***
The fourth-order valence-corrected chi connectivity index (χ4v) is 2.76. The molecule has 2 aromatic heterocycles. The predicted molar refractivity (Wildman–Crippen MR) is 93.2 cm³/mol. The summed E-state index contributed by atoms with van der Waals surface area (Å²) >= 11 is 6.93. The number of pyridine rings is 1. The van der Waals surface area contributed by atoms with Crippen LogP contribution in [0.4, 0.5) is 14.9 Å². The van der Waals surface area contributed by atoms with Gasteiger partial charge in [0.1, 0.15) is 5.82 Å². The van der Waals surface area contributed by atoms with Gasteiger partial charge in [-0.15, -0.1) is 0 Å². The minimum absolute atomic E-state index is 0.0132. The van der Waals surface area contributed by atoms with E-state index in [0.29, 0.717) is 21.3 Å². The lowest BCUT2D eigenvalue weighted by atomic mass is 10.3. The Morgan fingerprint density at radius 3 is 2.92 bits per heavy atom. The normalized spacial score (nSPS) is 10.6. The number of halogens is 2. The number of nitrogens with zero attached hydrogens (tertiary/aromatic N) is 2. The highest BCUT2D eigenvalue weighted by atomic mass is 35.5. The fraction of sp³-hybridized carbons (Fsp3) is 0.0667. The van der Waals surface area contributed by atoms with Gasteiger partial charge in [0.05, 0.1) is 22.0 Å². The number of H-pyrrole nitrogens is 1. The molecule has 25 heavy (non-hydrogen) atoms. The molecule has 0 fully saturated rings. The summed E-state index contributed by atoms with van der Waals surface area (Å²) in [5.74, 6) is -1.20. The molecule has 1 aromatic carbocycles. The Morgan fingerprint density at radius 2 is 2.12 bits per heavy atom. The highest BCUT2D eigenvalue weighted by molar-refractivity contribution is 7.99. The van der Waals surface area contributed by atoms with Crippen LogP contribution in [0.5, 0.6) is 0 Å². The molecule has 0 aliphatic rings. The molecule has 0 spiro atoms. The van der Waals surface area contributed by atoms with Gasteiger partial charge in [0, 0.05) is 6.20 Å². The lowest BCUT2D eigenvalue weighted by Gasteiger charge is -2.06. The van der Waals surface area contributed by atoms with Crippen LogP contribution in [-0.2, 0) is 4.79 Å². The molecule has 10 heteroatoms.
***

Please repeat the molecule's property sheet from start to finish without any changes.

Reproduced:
The fourth-order valence-corrected chi connectivity index (χ4v) is 2.76. The molecule has 2 aromatic heterocycles. The predicted molar refractivity (Wildman–Crippen MR) is 93.2 cm³/mol. The summed E-state index contributed by atoms with van der Waals surface area (Å²) >= 11 is 6.93. The number of pyridine rings is 1. The van der Waals surface area contributed by atoms with Crippen LogP contribution in [0.4, 0.5) is 14.9 Å². The van der Waals surface area contributed by atoms with Gasteiger partial charge in [0.1, 0.15) is 5.82 Å². The van der Waals surface area contributed by atoms with Gasteiger partial charge in [-0.15, -0.1) is 0 Å². The minimum absolute atomic E-state index is 0.0132. The van der Waals surface area contributed by atoms with E-state index in [0.29, 0.717) is 21.3 Å². The lowest BCUT2D eigenvalue weighted by atomic mass is 10.3. The Morgan fingerprint density at radius 3 is 2.92 bits per heavy atom. The normalized spacial score (nSPS) is 10.6. The number of halogens is 2. The number of nitrogens with zero attached hydrogens (tertiary/aromatic N) is 2. The highest BCUT2D eigenvalue weighted by atomic mass is 35.5. The fraction of sp³-hybridized carbons (Fsp3) is 0.0667. The van der Waals surface area contributed by atoms with Gasteiger partial charge in [0.05, 0.1) is 22.0 Å². The number of H-pyrrole nitrogens is 1. The molecule has 25 heavy (non-hydrogen) atoms. The molecule has 0 fully saturated rings. The summed E-state index contributed by atoms with van der Waals surface area (Å²) in [5.74, 6) is -1.20. The molecule has 1 aromatic carbocycles. The Morgan fingerprint density at radius 2 is 2.12 bits per heavy atom. The highest BCUT2D eigenvalue weighted by molar-refractivity contribution is 7.99. The van der Waals surface area contributed by atoms with Crippen LogP contribution in [0.5, 0.6) is 0 Å². The molecule has 0 aliphatic rings. The molecule has 0 spiro atoms. The van der Waals surface area contributed by atoms with Gasteiger partial charge in [0, 0.05) is 6.20 Å². The lowest BCUT2D eigenvalue weighted by Gasteiger charge is -2.06. The van der Waals surface area contributed by atoms with Crippen LogP contribution in [-0.2, 0) is 4.79 Å². The molecule has 10 heteroatoms.